On doing the first lap I realized that the backstretch would have the most wind and therefore the most shelter. The last stretch before the sprint would be the weird one, the one with pretty high brush on both sides making the stretch a swirly wind thing. The main stretch would be a tailwind and therefore ideal for attacking or for shelling marginally fit riders.

The first attack, going into the tailwind bit.

The first attack happened as we entered said tailwind section and it seemed fine. Everyone responded and I thought, okay, this is good, it seems not quite so frantic.

Goaded into pulling on the last bit before the tailwind main stretch.

A short while later, it might have been a lap, maybe two,  I ended up near the front and obligingly took a pull. No one came around when I eased and instead of sitting up I kept going.

After three turns I decided that I would encourage the others to pull by putting them in the gutter (the unsheltered side of a crosswind section of course). I attacked out of the second turn of the course, intent on stringing out the field into the cross-headwind backstretch.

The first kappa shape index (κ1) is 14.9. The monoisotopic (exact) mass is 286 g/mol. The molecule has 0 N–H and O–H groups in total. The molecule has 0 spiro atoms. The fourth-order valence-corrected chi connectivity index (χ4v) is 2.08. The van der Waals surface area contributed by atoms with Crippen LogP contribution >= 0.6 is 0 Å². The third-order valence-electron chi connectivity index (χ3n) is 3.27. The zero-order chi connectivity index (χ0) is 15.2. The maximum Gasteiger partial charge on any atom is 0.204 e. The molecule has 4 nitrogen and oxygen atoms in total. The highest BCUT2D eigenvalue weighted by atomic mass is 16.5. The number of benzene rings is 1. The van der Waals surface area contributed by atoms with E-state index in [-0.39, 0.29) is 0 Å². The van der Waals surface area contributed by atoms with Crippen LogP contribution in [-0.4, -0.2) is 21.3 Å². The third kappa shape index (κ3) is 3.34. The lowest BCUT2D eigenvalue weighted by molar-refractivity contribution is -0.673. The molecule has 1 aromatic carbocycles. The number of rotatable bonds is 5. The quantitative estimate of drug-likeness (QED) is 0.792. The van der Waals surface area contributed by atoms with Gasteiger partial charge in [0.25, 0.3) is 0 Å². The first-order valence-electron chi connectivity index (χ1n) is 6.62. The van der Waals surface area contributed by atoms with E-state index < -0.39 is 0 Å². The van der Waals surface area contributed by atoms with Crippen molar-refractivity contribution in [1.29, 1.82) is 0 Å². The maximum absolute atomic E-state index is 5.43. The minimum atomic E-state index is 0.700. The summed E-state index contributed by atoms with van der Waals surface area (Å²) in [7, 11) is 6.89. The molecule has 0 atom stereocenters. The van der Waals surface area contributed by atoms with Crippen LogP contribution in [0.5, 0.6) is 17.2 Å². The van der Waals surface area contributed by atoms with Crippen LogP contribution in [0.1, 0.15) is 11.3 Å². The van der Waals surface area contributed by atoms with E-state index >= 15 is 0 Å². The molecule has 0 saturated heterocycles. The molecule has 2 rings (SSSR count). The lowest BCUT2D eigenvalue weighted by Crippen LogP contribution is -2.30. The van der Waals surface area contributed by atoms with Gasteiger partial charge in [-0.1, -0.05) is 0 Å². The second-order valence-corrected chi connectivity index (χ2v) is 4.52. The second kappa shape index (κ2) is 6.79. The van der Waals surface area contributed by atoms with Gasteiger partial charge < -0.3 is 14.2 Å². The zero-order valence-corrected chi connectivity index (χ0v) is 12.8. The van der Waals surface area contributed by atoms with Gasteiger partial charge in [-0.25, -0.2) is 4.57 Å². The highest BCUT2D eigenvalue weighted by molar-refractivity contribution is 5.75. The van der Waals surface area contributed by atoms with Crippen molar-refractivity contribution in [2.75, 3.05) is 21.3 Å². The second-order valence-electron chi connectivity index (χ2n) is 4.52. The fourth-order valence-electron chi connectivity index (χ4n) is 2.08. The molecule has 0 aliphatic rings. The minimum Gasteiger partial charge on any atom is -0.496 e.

Exiting Turn Two.

Steady effort on the backstretch, on the left side of the course.

You might be able to see that I'm doing a quite unsustainable 700+ watt effort on the backstretch. I didn't know it, I wasn't looking at the computer, but I knew I was going way too hard. When I looked back everyone was strung out, there were gaps, and I knew that no one was benefitting from being behind me. After I sat up and they all regrouped someone took a pull.

Of course I'd gone deep into the red also but that was a different problem.